Our Hairstory

At the Africa Center Hong Kong, one of our main missions is to Black Consciousness. We understand that this is a vast and versatile mission that needs to be tackled in stages. Hence, we are seeking to briefly address the forgotten and/or neglected wealth, depth and versatility of African hair here.

We hope to highlight the rich hairstory that is imbedded in the hair of people of African descent. This encompasses the arts, varying technologies and an immense amount of skill.

Image by Shani Crowe: The Breadth We All Share

When we look at afro textured hair, we see intricate styles that are plated on or across the scalp. We see works of art carried on a head sometimes with the incorporation of adornments like shells and beads. Many times too we see the enhancement of afro textured hair through wool or hair extensions that bring new shapes to life on the heads of black people. Even the supposedly simple style of the Afro, is a work of art that not everyone can execute.

Image of Asahti warriors (Ghana) early 20th century

Black people have a rich hairstory which encompasses hairstyles that were used as means of protection by for example hiding gold and messages in plated hair; hair that was plated to show a map or communicate messages to those who knew what to look for; or the carrying of certain hairstyles as political statements, such as the Afro’s of the black panthers and the rastas of the Rastafarians.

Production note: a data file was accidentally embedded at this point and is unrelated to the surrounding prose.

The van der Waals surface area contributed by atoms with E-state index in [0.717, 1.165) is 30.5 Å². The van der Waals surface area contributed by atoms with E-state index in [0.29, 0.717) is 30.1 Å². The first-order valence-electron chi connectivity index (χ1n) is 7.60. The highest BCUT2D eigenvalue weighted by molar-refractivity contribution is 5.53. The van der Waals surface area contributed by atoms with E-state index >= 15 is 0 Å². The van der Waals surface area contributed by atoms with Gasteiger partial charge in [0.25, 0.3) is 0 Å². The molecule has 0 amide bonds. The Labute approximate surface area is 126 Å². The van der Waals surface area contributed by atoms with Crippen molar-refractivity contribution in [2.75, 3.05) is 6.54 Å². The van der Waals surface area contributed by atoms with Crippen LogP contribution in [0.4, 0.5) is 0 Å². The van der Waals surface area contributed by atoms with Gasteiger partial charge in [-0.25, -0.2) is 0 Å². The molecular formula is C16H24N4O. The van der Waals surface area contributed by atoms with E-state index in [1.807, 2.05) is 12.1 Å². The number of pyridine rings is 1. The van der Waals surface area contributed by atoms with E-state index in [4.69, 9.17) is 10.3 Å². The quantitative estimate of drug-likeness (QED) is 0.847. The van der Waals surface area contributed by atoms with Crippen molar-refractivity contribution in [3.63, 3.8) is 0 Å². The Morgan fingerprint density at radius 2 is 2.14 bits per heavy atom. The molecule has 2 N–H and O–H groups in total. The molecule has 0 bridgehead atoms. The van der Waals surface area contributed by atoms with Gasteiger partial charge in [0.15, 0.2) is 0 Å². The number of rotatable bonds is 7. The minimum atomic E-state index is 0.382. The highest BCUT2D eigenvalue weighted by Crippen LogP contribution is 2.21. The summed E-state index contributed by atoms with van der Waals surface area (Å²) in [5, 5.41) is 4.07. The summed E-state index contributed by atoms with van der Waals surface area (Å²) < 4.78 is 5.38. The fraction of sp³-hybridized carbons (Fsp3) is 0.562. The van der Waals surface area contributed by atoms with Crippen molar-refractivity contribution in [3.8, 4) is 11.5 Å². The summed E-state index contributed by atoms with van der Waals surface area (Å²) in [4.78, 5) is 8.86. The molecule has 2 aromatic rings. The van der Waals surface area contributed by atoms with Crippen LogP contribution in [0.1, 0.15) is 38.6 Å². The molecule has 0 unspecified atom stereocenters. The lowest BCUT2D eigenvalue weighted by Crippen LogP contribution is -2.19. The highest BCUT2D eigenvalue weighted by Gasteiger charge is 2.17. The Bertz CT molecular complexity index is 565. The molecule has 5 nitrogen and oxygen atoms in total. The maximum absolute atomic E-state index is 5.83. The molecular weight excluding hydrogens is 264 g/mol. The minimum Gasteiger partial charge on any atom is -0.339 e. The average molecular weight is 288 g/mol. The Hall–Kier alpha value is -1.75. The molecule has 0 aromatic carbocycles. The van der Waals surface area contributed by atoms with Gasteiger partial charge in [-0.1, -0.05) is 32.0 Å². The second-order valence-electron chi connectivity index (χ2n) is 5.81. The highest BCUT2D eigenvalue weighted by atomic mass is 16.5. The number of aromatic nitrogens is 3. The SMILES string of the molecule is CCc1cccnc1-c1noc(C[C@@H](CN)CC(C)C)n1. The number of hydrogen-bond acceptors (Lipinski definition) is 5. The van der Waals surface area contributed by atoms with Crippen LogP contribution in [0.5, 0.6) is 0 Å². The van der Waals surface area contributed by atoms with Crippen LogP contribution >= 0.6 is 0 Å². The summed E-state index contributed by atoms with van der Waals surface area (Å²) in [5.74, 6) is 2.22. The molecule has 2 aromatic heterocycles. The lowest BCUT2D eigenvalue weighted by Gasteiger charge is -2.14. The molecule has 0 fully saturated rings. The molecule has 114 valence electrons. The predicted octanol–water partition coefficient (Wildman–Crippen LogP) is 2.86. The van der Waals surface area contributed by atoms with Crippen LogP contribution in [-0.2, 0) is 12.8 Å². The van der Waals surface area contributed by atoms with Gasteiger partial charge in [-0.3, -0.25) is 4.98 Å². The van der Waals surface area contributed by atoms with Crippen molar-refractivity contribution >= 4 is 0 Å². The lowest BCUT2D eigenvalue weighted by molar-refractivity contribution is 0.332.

Why is black hair so political?

We at the Africa Center understand that hair has always been a social experience that in caring for it but also in the styles that a person may choose to carry that can tell us many things about the person. However, for people with Afro-textured hair especially, this experience has unfortunately become deeply political too through years of colonialism and imperialism that deigned afro textured hair as undesirable.

For this reason we think that it is of importance to share our hairstory not only with foreigners but also amongst ourselves as we have often been denied access to this hairstory.

More Information

On sharing more about our heritage and recording our histories:
Prof. Jette G. Hansen Edwards is looking for speakers of African languages in Hong Kong for a project on language diversity. If you are interested in joining the project, please email her at jhansen@cuhk.edu.hk. Interested speakers would be audio recorded reading aloud simple words and sentences as well as responding to questions about their language. It would take around 1 hour and you would be paid 100HKD in cash for your time. Parts of the recorded data would be shared publicly on a website on linguistic diversity (names and other identifying information would be withheld).

Click here for more information on Prof.Hansen Edwards’ research

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